EGU General Assembly 2020
© Author(s) 2020. This work is distributed under
the Creative Commons Attribution 4.0 License.

Assessing sliding relations for glacier slip over realistic bed topography

Christian Helanow1,3, Neal Iverson1, Jacob Woodard2, and Lucas Zoet2
Christian Helanow et al.
  • 1Dept. of Geological and Atmospheric Sciences, Iowa State University, Ames, USA
  • 2Dept. of Geoscience, University of Wisconsin-Madison, WI, USA
  • 3Dept. of Mathematics, Stockholm University, Stockholm, Sweden

Accuracy of prognostic ice-sheet models sensitively depend on the degree to which processes related to boundary conditions can be represented. In particular, the extent to which ice slides against and interacts with its substrate highly affects large-scale dynamics of ice sheets and glaciers. A process-based understanding of how basal drag and slip are related to conditions at the ice-bed interface, such as local bed topography, debris and subglacial hydrology, is therefore necessary to constrain ice-sheet response to a changing climate and associated sea-level rise.

We use a numerical model to simulate ice flow over a set of bed topographies of diverse morphological character; each model topography is the result of statistical analysis of a high-resolution digital elevation model of a glacier forefield, surveyed using ground-based LiDAR or drone-based photogrammetry. Allowing for ice-bed separation and water-filled cavities to form, we investigate the range of slip behavior by for each topography relating basal drag to slip velocity and water pressure and how this relation is affected by debris at the ice-bed interface.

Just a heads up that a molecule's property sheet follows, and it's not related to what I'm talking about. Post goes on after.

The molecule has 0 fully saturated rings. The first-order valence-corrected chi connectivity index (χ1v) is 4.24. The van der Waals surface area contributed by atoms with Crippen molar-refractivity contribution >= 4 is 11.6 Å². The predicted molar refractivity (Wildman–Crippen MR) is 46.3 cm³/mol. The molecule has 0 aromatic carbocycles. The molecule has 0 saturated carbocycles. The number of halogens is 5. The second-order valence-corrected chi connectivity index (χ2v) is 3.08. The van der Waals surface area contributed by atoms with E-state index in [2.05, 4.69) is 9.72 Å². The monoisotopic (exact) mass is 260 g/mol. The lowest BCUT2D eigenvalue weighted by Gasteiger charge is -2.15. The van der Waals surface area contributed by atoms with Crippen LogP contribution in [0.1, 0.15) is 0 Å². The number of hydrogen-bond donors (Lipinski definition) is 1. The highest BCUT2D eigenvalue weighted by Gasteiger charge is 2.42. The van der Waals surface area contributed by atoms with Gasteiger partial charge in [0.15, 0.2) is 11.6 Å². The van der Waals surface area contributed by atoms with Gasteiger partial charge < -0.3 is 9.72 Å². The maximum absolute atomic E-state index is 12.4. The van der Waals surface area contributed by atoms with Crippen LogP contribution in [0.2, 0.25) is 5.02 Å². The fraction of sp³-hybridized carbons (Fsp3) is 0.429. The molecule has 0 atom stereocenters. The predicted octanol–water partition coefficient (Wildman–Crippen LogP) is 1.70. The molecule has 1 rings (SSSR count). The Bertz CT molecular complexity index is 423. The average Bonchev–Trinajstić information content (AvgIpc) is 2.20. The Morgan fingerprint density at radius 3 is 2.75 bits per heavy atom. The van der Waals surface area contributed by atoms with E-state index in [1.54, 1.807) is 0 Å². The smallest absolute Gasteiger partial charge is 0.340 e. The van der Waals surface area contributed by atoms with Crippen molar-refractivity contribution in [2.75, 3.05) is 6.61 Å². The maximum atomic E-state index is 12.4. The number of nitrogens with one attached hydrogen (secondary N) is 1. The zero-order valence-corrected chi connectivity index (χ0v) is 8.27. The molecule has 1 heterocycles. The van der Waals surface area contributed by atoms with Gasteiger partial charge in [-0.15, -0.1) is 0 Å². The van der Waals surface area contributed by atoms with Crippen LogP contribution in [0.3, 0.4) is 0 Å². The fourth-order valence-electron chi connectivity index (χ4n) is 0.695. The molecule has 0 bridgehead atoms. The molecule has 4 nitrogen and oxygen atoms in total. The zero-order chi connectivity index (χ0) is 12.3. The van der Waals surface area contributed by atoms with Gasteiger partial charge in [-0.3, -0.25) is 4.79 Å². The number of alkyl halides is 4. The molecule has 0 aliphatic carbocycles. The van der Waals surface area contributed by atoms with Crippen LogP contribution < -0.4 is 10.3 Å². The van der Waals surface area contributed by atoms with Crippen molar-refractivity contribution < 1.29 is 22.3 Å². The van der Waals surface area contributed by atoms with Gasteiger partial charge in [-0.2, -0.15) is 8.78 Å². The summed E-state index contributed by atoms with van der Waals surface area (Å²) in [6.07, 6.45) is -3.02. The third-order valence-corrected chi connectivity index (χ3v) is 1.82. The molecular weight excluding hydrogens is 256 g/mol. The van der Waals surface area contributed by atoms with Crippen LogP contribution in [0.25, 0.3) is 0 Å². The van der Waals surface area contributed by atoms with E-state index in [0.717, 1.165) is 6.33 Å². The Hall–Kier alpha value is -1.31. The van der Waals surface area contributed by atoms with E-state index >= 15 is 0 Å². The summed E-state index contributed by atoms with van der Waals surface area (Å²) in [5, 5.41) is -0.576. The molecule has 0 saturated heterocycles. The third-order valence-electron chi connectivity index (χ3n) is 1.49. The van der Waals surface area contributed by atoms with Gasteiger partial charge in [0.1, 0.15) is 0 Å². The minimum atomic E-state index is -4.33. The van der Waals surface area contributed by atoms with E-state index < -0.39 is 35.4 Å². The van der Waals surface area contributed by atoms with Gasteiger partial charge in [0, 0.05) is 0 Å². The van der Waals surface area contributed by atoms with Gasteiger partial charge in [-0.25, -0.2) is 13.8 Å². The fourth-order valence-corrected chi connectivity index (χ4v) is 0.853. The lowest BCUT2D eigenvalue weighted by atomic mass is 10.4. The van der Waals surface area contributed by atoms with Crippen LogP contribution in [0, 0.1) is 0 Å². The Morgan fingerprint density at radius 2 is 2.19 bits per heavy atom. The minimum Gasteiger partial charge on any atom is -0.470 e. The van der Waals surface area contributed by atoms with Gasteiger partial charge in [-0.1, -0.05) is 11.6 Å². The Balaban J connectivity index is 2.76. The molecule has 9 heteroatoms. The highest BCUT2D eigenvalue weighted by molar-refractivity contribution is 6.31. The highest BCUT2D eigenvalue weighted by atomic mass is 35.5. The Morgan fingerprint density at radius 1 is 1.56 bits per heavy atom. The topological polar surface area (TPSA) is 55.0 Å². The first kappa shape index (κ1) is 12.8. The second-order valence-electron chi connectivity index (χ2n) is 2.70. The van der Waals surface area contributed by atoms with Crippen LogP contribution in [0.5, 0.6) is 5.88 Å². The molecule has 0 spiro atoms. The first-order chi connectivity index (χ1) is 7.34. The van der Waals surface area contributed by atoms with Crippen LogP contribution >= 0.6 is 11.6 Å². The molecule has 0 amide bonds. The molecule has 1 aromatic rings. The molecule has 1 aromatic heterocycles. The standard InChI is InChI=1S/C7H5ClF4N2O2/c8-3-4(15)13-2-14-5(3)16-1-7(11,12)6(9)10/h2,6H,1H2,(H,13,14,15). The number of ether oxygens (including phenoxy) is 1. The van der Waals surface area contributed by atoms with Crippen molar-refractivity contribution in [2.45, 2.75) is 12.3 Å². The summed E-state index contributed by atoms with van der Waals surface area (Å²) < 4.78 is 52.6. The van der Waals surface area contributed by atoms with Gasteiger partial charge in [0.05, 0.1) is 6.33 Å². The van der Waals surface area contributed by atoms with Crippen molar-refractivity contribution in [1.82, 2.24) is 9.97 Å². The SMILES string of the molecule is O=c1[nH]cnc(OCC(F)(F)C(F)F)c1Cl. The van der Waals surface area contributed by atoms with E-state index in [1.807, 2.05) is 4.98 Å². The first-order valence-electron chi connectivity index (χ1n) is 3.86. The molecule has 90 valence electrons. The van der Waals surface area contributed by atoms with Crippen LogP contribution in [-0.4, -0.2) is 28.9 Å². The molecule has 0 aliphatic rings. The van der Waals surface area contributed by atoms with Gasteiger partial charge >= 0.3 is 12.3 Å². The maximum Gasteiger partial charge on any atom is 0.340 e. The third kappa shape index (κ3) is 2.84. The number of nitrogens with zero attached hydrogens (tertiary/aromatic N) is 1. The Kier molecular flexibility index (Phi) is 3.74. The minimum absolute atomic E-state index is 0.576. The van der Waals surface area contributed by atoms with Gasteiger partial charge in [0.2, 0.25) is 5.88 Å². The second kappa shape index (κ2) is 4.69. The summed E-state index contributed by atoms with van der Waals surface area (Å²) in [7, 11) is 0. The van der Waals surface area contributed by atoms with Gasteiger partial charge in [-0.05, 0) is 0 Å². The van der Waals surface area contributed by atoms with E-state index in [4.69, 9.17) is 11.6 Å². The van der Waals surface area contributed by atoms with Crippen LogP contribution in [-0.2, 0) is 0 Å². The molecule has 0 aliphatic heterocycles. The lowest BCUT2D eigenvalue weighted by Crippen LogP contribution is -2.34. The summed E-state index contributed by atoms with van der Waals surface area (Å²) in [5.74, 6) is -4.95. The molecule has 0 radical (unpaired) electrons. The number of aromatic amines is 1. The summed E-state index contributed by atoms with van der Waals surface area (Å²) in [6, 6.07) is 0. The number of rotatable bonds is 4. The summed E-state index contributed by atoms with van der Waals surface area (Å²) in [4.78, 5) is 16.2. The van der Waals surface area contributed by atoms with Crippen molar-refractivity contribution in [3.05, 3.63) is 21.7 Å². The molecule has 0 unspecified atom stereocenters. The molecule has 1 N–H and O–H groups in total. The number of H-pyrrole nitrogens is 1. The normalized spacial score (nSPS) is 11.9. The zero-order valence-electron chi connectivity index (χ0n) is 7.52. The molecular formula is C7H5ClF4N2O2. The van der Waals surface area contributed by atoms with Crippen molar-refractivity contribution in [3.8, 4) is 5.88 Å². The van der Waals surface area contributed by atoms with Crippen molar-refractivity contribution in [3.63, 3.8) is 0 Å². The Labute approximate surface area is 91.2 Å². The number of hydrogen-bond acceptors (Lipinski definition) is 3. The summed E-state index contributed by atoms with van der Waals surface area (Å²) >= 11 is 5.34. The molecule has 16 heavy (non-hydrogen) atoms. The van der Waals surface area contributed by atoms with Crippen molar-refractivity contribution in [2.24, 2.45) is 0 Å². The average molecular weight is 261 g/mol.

Our results for realistic hard beds illustrate that there is an upper bound on the drag supported locally; this is in accordance with previous studies of hard-bedded slip over idealized two-dimensional topographies. The magnitude of this bound depends on the character of the bed, but is for the cases investigated only a fraction of the theoretical maximum and lower than values used in numerical ice-sheet models. However, the range of sliding velocities over which basal drag increases is for the considered topographies comparable to physically reasonable slip velocities, implying that substantial cavitation at the bed does not necessarily preclude a locally rate-strengthening slip relation. The presence of debris at the ice-bed interface influences the magnitude of the upper bound on the basal drag, broadening the range over which heuristic, rate-strengthening sliding relations commonly used in glacier-flow models can apply.

How to cite: Helanow, C., Iverson, N., Woodard, J., and Zoet, L.: Assessing sliding relations for glacier slip over realistic bed topography, EGU General Assembly 2020, Online, 4–8 May 2020, EGU2020-13248,, 2020

This abstract will not be presented.